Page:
Saturday, August 1, 2009

The Grass Is Always Greener...

I made a new friend this month, who is as interested as I am in eating healthy, living on a dime, and family matters. You can visit her blog here, which is a fairly recent initiative. Deep in conversation with my new friend, however, I felt convicted of not having spent enough energy blogging about the OTHER "green".

While a lot of my blog posts have focused on low-cost living, not so many have talked about our environmental impact. The fact is, my husband and I are both very concerned with living sustainably and practicing good stewardship, and finances are only part of the picture. Maybe I don't blog about eco-friendly living mainly because most of our household choices naturally tend in that direction without much thought. For a large part, frugality is synonymous with sustainability: For instance, buying in bulk reduces waste AND saves money. Cutting down on energy consumption reduces your carbon footprint AND saves money. Saving food scraps for soup and composting reduces waste AND saves money. Cooking vegetarian foods contributes to good health, puts less stress on the environment, AND saves money. Planting your own veggies cuts down on carbon emissions, lowers your pesticide intake, encourages you to EAT more veggies, AND saves money. Get the idea?

If you are truly living "on a dime", it's a pretty good bet that you are already doing a good bit towards preserving the earth. Which is not to say you can't do better. It is always good to be pushed out of our comfort zones and challenged to greater levels of responsibility. Here's what our own family has been doing, and what we have yet to do.

1. We work, play and shop locally. (But, we do love to go for long drives.)
2. I buy organic as the budget permits. (Not everything is worth paying for organic.)
3. I started growing some of our food. (Unfortunately, didn't turn out well this year.)
4. We exchanged all incandescent lights for CFLs.
5. We got energy efficient appliances & hot water tank.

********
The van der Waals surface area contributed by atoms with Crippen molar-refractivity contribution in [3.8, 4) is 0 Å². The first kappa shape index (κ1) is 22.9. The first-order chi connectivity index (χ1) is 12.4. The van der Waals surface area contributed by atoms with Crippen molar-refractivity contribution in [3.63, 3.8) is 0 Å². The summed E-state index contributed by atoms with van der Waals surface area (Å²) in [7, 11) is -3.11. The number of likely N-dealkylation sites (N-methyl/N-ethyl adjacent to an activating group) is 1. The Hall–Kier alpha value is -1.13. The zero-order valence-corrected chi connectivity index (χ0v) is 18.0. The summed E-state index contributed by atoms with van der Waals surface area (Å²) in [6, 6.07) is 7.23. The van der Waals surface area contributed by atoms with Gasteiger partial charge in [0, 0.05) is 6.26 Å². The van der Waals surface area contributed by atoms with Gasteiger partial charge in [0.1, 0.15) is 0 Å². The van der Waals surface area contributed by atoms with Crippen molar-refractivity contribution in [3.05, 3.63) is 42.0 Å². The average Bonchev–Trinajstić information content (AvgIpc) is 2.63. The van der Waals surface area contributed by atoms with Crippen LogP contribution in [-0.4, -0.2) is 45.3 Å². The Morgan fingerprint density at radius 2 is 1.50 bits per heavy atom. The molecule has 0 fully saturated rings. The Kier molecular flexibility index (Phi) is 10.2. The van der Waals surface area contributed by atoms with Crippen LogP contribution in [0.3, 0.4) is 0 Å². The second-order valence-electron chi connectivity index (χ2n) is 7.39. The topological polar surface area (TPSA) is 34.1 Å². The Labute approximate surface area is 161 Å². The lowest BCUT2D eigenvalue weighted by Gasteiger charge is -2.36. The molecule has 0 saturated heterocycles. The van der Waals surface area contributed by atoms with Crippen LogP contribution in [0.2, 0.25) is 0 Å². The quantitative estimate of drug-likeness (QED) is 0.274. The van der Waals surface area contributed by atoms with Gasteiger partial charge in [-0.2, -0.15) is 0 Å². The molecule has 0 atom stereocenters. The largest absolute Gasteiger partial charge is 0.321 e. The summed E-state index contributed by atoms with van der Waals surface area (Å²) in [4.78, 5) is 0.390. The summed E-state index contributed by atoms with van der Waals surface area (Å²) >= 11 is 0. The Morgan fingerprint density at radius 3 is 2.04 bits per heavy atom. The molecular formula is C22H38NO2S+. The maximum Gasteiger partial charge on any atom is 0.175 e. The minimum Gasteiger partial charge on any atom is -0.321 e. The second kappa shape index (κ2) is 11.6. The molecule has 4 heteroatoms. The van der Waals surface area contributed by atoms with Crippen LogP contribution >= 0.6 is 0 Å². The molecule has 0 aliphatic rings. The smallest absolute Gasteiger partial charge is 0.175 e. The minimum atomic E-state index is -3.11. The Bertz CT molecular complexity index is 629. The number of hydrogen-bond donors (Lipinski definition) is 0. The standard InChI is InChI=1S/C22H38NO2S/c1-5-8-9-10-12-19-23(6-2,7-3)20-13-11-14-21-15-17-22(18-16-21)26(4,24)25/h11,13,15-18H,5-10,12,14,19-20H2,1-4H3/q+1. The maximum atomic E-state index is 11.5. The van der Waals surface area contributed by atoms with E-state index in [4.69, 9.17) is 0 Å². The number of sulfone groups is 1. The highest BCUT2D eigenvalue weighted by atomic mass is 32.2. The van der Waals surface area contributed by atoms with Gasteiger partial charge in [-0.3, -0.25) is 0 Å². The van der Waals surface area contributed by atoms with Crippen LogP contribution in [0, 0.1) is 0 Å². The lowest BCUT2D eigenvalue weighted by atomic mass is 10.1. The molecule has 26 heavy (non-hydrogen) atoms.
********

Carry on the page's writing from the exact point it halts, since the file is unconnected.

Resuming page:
6. We bought reliable cars with excellent fuel efficiency. (However, we do require two vehicles.)
7. I use vinegar and minimal soap when cleaning and doing dishes. (I still use storebought laundry soap and occasional fabric softener.)
8. I cook nearly everything from scratch and make at least one vegetarian dinner a week. (We still eat more meat and dairy than we need to, I think.)
9. I breastfed my babies as long as I was able (though not as long as I would have liked).
10. We reuse towels before washing, and wear clothes again if they're not dirty. (I'm sorry, I don't want to be dirty and smelly just for the environment.)
11. We keep our house cool in winter, open lots of windows in summer, and turn off lights when not in use.
12. I unplug small appliances when not in use. (Still a few electronics need a power bar.)
13. We buy secondhand when possible, and both use and pass on hand-me-downs.
14. We compost and recycle A LOT. Very little goes to the garbage. (I tried cloth diapers and EC initially, but the hassle was too much - so most of our garbage is diapers.)
15. We share with others and borrow things we would use once or seldom.
16. We buy in bulk when appropriate. (We don't have tons of storage space, so this is done judiciously.)

So tell me, what do y'all do to care for the earth and be good stewards?

2 comments:

  1. YAY...That's me you've linked to...Tee hee!! Thanks :)

    It really is amazing, the things we do for the environment without even thinking about it. Now, if everyone could just do the same :)

    I have a long list of things we have done and are doing but there is always room for improvement! I think I too shall compile a list and see just how much more I could be doing. It's also a nice way to get ideas.

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  2. Hmm...good question!

    Well, our family eats leftovers without issues, but instead of packing away our food into the fridge with foil or plastic wrap, we use tupperware or just a bowl with a plate as cover. Also, I bake a lot, and I tend to double or triple the recipe--say, banana bread--so that I could freeze the extra portions and yet use up oven space. Saves on electricity, too!

    Finally, I cloth diaper...thanks to Sarah's suggestion! It's environmentally friendly, physically healthy (as disposables contain chemicals), and economical. Although the downside is the demand on laundry time, I'm hoping that since it promotes babies to potty train earlier, it's ultimately a worthy trade-off!

    Grace Hora

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